MYHB - Cross - Culmination of revelation
Cross - Culmination of revelation
If the history of mankind is seen as a stage , then one view of the cross being the culmination of revelation, is that the Old Testament tells how the stage is set in order for Jesus to die on the cross. There is a mushy preparation for mankind to be ready for it. The future end times is the last chapter concerning the end of the world. In this view, nothing in the Old Testament speaks of Christ, but only of things that the author and his immediate audience would know.
History certainly does tell how the stage is set up for Jesus to die on the cross, but it tells more. There are small hints dropped concerning Christ and the cross, but it is more.
The Old Testament is more like a symphony. The literal-historical record speaks of building the stage, bringing the players together on stage, and sitting them in their assigned places.  John the baptist is the first violinist who prepares the way for the author/conductor. The first violin stands and tunes the orchestra as John proclaims "prepare the way of the lord."  The same texts that arrange the stage, are the score for the symphony to play.
As Jesus steps up, he calls the Orchestra and audience to attention. He is the incarnate Word who wrote the score before the foundations of the earth.  The introduction is short. Genesis 1 establishes the melody of the cross in six variations  followed by an intermission.
The first variation expresses the melody of the cross in the theme of Holiness and Love, law and and grace, as two competing characters in the priesthood of God.  It is played by solo soprano trumpet and bass.  The tension established on day one of creation will thread it's way through the whole performance as a dissonant duet, finally resolving in a harmony on the cross. 
The second variation introduces the instruments which will represent the tension established on the first day.  The brass will be be bold, obvious and loud, speaking to the flesh. It startles; it shouts; it demands attention like a misplaced pep band. It is the voice of the king waking the sleeping or distracted audience. When it speak loudly, and it always speaks loudly, it conceals the more subtle voices of the other sections.
The violas are quiet and peaceful; they play as one, never demanding, never seeking attention; yet are the foundational wall of sound which permit the other instruments to rise above as they each express the melody of the cross. 
At the cross, the voice of the brass will be brought down; muted, and blend with the violas as one voice.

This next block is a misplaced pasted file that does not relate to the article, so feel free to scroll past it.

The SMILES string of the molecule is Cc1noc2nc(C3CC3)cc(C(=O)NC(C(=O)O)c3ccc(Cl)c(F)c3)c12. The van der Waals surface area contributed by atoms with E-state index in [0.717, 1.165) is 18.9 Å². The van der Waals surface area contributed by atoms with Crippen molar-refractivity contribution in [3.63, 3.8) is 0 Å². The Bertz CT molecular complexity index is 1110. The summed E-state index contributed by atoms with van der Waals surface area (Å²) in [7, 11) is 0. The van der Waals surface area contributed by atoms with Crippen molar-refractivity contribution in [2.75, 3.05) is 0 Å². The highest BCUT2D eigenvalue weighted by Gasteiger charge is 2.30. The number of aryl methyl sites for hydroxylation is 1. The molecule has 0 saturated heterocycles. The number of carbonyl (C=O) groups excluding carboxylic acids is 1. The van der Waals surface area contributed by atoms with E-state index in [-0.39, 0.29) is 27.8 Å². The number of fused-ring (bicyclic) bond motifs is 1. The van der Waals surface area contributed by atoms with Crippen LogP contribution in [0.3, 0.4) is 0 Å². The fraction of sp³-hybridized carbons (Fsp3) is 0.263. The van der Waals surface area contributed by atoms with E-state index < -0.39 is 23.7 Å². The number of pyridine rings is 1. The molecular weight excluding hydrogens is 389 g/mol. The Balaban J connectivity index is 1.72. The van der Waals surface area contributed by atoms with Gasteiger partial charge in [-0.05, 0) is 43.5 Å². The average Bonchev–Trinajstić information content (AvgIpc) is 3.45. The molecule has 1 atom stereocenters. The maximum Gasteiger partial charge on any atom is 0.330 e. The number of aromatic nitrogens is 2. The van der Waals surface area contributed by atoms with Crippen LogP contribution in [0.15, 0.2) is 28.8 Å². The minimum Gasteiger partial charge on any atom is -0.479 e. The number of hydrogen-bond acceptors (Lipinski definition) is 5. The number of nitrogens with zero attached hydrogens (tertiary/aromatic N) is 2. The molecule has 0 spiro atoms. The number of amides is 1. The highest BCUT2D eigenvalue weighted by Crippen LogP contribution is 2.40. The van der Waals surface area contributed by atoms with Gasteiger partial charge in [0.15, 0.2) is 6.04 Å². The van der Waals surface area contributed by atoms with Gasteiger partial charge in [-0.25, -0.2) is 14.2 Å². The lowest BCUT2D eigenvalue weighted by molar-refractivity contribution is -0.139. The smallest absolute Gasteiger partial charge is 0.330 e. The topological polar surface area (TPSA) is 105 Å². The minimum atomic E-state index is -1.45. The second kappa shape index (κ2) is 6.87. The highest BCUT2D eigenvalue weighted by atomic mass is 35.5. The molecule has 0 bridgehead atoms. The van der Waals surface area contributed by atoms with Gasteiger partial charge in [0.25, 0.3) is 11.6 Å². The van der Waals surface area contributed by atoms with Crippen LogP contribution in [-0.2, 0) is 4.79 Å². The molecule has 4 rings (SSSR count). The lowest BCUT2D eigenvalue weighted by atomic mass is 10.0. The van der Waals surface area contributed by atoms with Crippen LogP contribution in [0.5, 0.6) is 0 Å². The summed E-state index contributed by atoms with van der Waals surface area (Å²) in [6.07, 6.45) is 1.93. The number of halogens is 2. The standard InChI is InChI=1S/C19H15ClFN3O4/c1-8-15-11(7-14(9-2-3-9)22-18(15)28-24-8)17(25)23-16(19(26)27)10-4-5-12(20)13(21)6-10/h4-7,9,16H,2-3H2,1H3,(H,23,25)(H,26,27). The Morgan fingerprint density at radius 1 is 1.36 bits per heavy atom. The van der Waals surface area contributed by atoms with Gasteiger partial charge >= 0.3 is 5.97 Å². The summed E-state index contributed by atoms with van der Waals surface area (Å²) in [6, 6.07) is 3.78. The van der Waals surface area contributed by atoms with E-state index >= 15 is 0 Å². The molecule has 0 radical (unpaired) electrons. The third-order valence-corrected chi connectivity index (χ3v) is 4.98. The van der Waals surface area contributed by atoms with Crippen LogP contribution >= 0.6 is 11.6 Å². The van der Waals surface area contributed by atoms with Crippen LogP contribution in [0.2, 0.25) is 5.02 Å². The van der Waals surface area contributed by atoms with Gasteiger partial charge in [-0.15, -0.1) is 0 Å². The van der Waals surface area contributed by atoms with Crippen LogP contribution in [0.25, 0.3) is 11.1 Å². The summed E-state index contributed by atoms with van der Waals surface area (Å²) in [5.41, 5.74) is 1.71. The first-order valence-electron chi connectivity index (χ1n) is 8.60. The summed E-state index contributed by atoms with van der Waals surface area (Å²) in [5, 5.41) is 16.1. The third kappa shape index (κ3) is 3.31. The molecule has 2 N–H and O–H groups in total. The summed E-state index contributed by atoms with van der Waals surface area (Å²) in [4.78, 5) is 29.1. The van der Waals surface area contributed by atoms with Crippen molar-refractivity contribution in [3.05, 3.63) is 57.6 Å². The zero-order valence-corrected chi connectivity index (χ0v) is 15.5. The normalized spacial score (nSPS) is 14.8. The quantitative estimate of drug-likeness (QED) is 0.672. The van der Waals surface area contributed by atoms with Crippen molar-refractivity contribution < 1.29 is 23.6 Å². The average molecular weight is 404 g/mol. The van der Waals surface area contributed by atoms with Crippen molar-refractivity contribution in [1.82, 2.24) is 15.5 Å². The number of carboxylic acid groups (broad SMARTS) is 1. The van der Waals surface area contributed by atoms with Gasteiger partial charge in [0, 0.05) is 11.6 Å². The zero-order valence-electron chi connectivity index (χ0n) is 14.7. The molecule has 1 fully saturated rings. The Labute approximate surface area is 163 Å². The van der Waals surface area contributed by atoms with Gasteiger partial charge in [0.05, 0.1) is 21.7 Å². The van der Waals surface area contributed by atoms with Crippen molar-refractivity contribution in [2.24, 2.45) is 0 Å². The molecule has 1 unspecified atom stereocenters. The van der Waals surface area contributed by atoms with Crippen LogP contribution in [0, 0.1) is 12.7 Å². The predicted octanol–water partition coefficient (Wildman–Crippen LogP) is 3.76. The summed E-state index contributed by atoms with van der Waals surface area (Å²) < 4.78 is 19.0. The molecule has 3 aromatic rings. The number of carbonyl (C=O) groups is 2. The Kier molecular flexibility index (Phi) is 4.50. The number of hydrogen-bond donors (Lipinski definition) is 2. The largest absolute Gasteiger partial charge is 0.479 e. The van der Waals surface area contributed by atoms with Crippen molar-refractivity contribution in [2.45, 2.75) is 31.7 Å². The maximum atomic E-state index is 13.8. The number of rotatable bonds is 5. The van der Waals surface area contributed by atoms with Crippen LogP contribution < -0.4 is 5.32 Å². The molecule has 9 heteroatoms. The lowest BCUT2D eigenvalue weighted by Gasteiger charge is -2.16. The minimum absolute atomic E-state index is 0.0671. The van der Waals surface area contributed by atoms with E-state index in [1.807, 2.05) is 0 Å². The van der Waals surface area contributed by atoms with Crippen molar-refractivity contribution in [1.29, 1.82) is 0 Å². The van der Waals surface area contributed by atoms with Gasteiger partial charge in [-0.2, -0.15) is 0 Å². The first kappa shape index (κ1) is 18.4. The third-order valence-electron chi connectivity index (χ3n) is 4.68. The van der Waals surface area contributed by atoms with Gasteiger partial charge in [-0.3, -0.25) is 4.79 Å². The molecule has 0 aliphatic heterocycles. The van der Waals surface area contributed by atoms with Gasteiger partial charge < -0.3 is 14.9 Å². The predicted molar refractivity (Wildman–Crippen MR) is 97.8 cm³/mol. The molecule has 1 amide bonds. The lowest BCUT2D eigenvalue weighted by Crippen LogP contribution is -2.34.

In the third variation, a hidden oboe is given the lead. It is a harsh voice of desolation and loneliness , it will be pervasive through the the score, like general revelation. It is the voice of the judge speaking of separation from God. It is like the swan honking amongst cooing doves.
The fourth variation of the melody is the first, but the trumpet is joined by all the brass and woodwinds ; The bass is joined by all the strings.  The tension expressed in the first is amplified in the fourth. It is as if the world has gone crazy. In the first, the tension was between two voices, and is now a raging war.
The fifth expression of the melody is an expansion of the second. but the roles are reversed. At first it sounds like a bigger version of the second with more instruments playing. During the course of variation, the instruments exchange their melodies. 
In the sixth variation, all the variations are walked together, each variation joining the main as one. There is an illusion of harmony , but something just isn't right. From time to time the oboe honks. The loneliness of the third variant is contrasted by the unity of the sixth, excepting the oboe. In the middle, there is solo oboe crying "Why hast thou forsaken me". A moment of silence.  Then the conductor is revealed to be the hidden oboist.  He plays the new song. The new song is passed from instrument to instrument. Each instrument joins the 'congregation' as it learns the new song. The new song is the old song, but now in harmony with the oboe. They all play together with the oboe in the lead. 
This is just a brief introduction. Each variation is given it's own movement.
In the first movement, the oboe moves the melody from trumpet to bass and back.
In the second, the oboe plays with each section.
The cry of the oboe is echoed by the rest of the orchestra in the third.
In the fourth, the oboe begins with one side and moves to the other.
In the fifth the oboe carries the melody from one side to the other.
The sixth is played out as stated above.
The introduction is short, and the role of the oboe is not made clear in it. In each movement, it's role becomes more clear.